My mother recently shared with me that in certain parts of Africa people greet one another by saying “Sawubona,” which means “I see you”. According to a Huffington Post article by Glen Pearson, the phrase is an African Zulu greeting and equates to saying, “‘I see your personality. I see your humanity. I see your dignity and respect.'” What a testimony to the full engagement of human interaction and relationship! Even more so, how convicting is such a statement of complete recognition in comparison to the brief and impersonal greetings of our own culture.
I’ve come to a deeper understanding of humanity’s fundamental need to be recognized and reassured of their inherent value, to be confident in knowing they are loved. It’s always astounding to hear people who live good and abundant lives, speak about their loneliness. Why, I would have never believed he/she would feel so alone with so many supportive people in their life? Who would’ve guessed that the whole time we thought they were soaring, they in fact were sinking? Despite what our eyes and assumptions may portray to us as truth, every heart aches with the fears of being unloved and every mind pounds with the doubt of being truly loved. For every panic in failure and desperate strive toward perfection lies the tremblings of the heart and mind. There is not one person whose very existence does not continually cry out for reassurance in their identity as a precious child worthy of love. As babies we vulnerably cried to our parents if only to be taken up by their arms. However, as years pass by with the hard notch of age, our universal cries are muted and ears deafened by the concrete walls of self-preservation.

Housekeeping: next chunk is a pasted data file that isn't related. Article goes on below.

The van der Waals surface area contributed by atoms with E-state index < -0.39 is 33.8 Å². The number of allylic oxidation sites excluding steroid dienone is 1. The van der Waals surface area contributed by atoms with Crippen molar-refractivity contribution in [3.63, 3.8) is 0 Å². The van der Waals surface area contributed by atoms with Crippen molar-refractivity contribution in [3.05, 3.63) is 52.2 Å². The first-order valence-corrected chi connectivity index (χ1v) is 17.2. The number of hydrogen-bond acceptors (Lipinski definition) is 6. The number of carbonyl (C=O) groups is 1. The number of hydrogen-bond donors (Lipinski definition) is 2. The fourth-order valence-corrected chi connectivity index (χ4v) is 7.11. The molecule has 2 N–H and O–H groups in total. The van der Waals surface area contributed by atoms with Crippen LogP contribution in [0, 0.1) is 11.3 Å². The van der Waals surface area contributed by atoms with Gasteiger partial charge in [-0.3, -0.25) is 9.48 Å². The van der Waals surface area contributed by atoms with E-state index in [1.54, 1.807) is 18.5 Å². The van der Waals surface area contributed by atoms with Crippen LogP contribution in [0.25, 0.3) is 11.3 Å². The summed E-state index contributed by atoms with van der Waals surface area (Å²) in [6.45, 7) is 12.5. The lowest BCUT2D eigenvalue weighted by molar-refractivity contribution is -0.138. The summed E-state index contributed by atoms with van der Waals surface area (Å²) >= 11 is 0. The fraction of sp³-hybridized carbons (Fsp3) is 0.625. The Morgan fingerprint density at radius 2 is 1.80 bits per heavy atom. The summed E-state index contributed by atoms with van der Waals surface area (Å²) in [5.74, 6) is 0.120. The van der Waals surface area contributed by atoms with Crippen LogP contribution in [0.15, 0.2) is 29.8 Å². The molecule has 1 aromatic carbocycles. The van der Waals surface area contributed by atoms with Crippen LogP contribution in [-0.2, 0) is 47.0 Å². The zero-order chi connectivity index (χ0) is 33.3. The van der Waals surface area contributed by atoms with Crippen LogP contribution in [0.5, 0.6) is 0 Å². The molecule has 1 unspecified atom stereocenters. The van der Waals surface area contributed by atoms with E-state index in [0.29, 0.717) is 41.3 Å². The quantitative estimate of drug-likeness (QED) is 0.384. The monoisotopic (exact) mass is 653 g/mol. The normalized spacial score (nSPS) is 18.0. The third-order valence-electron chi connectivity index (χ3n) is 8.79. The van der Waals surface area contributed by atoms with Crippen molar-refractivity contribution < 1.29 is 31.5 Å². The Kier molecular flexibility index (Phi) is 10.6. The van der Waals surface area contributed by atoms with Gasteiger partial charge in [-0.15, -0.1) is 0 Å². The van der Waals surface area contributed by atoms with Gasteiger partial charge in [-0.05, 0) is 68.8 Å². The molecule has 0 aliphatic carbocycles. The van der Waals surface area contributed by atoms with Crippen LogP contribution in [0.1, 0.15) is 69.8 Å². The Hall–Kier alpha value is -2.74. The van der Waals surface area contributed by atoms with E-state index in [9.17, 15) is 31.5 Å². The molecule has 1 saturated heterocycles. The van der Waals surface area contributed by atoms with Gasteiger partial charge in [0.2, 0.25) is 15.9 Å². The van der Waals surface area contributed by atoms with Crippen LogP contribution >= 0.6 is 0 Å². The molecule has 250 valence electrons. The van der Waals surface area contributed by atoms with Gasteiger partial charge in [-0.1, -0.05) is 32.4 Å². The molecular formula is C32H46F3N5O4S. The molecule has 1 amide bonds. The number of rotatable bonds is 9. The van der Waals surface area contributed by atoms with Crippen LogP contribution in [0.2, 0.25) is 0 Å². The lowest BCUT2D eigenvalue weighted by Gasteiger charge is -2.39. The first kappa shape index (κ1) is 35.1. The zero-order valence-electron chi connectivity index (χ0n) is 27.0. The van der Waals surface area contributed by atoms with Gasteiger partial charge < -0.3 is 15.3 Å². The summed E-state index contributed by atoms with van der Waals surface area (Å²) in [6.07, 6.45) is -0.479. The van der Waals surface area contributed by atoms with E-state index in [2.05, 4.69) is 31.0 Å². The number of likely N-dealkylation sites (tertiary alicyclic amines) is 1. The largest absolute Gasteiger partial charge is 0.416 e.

I wonder… what has defined some of the most life giving interactions and experiences? Was it the quality of spontaneity, or perhaps the rush of beating the odds, or maybe the pride of being “in” while so many remain “out”? I would argue that it is none of these, or really any other superficial and temporary element which merely add a dash of color to a moment. What makes something worth remembering, something worth cherishing, is the mutual experience of feeling valued. A friend of mine once wrote, “Be somebody who makes everyone feel like a somebody.”
Few greater moments exist than those where I’ve felt as though I have been fully seen and wholly understood. Likewise, there are few greater pleasures than to share that with someone else.
I believe the greatest relationships are those that can be described as a space where each person is allowed to just “be”. Each person lives in who God made them to be–quirks and shortcomings included–in the silence, in the laughter, and (but of course) in the awkward and embarrassing moments.
I am curious, what if we lived and interacted with intention to see the whole person? Perhaps loneliness would be transformed into camaraderie and blurred sight into transparent truth. Maybe you…me… we can be the reason why people join in the response of “ngikhona” saying,”‘I am here. [I] have been seen and understood [and] recognized'(Pearson).”